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A Girl in Ten Thousand
by L. T. Meade
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A GIRL IN TEN THOUSAND

BY

L. T. MEADE

AUTHOR OF "BASHFUL FIFTEEN," "THE CHILDREN OF WILTON CHASE," "GIRLS NEW AND OLD," "RED ROSE AND TIGER LILY," ETC.

NEW YORK

HURST AND COMPANY PUBLISHERS

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CHAPTER I.

"You are the comfort of my life, Effie. If you make up your mind to go away, what is to become of me?"

The speaker was a middle-aged woman. She was lying on a sofa in a shabby little parlor. The sofa was covered with horse-hair, the room had a faded paper, and faded chintz covered the shabby furniture. The woman's pleading words were emphasized by her tired eyes and worn face. She looked full at the young girl to whom she spoke.

"What shall I do without you, and what will your father say?"

"I have made up my mind," said Effie. "I don't want to be unkind to you, mother,—I love you more than words can say,—but I must go out into the world. I must live my life like other girls."

"You had none of these ideas until you met Dorothy Fraser."

"Yes, I have had them for a long time; Dorothy has given them emphasis, that's all. Dorothy's mother did not like her to go away, but now she is glad. She says that nothing has made Dorothy into so fine a woman as taking her life into her own hands, and making the best she can of it. Before I go, mother, I will get Agnes to learn all my duties; she shall help you. She is nearly fourteen; she ought to be of use to you, ought she not?"

"She would not be like you," replied Mrs. Staunton. "She is very young, remember, and is at school most of the day. I won't argue with you, Effie, but it tires me even to think of it."

Effie sighed. She bent down and kissed her mother. Her words had sounded hard and almost defiant, but there was nothing at all hard or defiant about her sweet face. She was a dark-eyed girl, and looked as if she might be any age between seventeen and twenty. There was a likeness between her and her mother quite sufficient to show their relationship; both faces were softly curved, both pairs of eyes were dark, and the mother must have been even prettier in her youth than the daughter was now.

"As I say," continued Mrs. Staunton, "it fills me with terror to think of doing without you."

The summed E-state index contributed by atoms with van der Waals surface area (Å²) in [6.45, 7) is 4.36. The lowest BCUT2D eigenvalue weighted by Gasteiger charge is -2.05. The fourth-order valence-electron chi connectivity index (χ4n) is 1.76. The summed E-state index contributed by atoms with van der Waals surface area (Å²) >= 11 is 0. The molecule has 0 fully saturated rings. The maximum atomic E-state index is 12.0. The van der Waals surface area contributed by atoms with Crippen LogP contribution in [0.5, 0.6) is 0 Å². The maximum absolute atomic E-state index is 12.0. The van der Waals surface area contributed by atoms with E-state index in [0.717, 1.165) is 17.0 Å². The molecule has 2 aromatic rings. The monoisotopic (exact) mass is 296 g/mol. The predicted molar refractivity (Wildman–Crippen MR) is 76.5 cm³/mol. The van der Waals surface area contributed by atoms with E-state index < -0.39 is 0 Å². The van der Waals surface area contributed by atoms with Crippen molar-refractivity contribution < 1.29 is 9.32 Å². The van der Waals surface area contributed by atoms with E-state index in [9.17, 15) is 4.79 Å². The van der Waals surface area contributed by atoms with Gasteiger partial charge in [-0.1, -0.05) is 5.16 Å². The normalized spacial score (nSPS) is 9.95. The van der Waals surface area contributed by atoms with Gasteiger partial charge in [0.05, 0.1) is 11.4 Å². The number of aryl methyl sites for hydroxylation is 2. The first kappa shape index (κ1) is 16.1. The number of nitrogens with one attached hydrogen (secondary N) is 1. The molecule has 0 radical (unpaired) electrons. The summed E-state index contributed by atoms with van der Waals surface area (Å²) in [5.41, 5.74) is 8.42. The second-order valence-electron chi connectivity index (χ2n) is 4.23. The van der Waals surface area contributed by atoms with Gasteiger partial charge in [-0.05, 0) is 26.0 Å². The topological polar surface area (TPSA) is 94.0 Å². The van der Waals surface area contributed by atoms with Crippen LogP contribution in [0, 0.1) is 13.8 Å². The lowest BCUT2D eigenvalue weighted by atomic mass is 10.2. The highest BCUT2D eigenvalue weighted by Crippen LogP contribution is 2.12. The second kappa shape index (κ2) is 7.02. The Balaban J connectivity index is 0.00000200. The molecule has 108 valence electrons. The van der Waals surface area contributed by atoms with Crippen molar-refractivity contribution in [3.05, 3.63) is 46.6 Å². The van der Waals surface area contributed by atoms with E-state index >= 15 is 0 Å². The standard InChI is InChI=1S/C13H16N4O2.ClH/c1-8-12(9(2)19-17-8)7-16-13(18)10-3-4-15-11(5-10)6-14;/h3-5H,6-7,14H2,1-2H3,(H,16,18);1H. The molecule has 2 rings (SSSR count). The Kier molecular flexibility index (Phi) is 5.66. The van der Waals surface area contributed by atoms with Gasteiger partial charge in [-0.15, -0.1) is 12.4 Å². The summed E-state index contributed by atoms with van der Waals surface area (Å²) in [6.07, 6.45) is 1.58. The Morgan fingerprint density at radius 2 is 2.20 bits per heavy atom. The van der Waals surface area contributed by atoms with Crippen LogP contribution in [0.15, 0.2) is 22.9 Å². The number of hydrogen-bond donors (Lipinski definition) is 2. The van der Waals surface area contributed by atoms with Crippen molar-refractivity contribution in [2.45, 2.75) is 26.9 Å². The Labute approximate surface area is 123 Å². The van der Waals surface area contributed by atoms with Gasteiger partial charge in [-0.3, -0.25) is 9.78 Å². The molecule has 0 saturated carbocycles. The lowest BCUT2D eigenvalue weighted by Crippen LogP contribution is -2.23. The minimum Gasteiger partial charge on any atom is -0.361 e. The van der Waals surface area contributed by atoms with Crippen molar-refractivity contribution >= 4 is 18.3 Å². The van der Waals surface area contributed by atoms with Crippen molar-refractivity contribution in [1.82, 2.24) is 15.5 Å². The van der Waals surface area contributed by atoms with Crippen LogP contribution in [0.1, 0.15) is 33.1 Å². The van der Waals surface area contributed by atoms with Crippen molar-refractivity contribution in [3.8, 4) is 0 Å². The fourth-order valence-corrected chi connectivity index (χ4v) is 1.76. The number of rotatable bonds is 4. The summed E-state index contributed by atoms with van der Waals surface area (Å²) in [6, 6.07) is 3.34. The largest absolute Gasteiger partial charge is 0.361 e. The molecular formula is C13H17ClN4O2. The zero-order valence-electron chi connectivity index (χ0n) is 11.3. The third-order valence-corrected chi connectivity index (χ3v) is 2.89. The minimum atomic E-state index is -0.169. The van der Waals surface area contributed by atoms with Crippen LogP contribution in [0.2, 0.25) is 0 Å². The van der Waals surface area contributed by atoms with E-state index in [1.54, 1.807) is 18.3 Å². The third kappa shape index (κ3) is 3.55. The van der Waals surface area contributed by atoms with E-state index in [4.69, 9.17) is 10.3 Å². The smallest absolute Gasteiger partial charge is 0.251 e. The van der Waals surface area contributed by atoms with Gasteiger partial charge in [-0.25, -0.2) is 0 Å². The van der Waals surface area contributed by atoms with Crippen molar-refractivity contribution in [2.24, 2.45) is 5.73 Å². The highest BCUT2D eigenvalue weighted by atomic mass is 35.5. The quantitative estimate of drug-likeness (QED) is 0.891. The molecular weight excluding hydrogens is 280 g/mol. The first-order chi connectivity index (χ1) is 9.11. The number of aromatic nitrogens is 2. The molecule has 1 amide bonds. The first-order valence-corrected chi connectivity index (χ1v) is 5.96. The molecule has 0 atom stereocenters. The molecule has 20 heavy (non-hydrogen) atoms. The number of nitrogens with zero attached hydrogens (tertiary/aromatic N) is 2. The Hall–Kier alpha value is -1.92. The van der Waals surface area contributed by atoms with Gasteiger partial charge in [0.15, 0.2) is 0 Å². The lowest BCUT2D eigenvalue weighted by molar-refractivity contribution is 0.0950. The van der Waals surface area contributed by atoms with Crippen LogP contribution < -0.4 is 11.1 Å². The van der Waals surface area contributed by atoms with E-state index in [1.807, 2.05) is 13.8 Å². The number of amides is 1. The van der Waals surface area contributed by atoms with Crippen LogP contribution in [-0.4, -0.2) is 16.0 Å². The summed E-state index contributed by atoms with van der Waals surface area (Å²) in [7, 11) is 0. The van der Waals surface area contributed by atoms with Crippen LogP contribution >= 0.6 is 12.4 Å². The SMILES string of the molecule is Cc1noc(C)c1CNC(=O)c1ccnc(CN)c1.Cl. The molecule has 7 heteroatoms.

"Try not to think of it, mother. I am not going yet, I only want to go very much indeed. I am going to talk to father about it. I want to have the thing arranged while Dorothy is here."

Here Effie went suddenly on her knees by the sofa and threw one young arm protectingly round her mother.

"You do not know what it means to me," she said. "When Dorothy talks of the full life, the keen interest, the battle, the thrill of living, I feel that I must go into it—I must."

While Effie was speaking, Mrs. Staunton looked fixedly at her. There are moments which all mothers know, when they put themselves completely out of sight, when they blot themselves out, as it were. This time had come to Mrs. Staunton now.

After a pause, she said, and her words came out even without a sigh:

"The question, after all, is this, Effie: What will your father say?"

"When he thinks it out carefully he will be pleased," replied Effie. "He must be interested in the profession I want to take up. How often—oh, how often, mother—has he groaned and sighed at the bad nursing which his patients get! You know you have always said, and he has said the same, that I am a born nurse. Won't he be proud and pleased when I come home and tell him all about the new ways in which things are done in London hospitals? You know there are six of us, and Agnes and Katie are growing up, and can take my place at home presently. Of course I know that father is quite the cleverest doctor in Whittington, but nobody gets ill here, and it is quite impossible to go on clothing and feeding six of us with no means at all. I do not think I am vain, mother, and I do not really care very much about dress, but mine is shabby, is it not? I think I should look pretty—as pretty as you must have looked long ago—if I were better dressed."

"No dress can change your face," said Mrs. Staunton, with sudden passion. "You have the sweetest and dearest face in the world to me. When you go away the sunshine will go out of my life; but, my darling, my darling, I won't—you shall never have it to say that your mother stood in your way. I must think, however, of what your father will say to this. I can only warn you that if there is one person your father dreads and dislikes more than another, it is the modern girl. He said to me, 'Thank God, Effie has none of that hideous modernity about her. She is fairly good-looking; she does not think about Girton or Newnham, or any of the women's colleges; in short, she has no advanced ideas.'"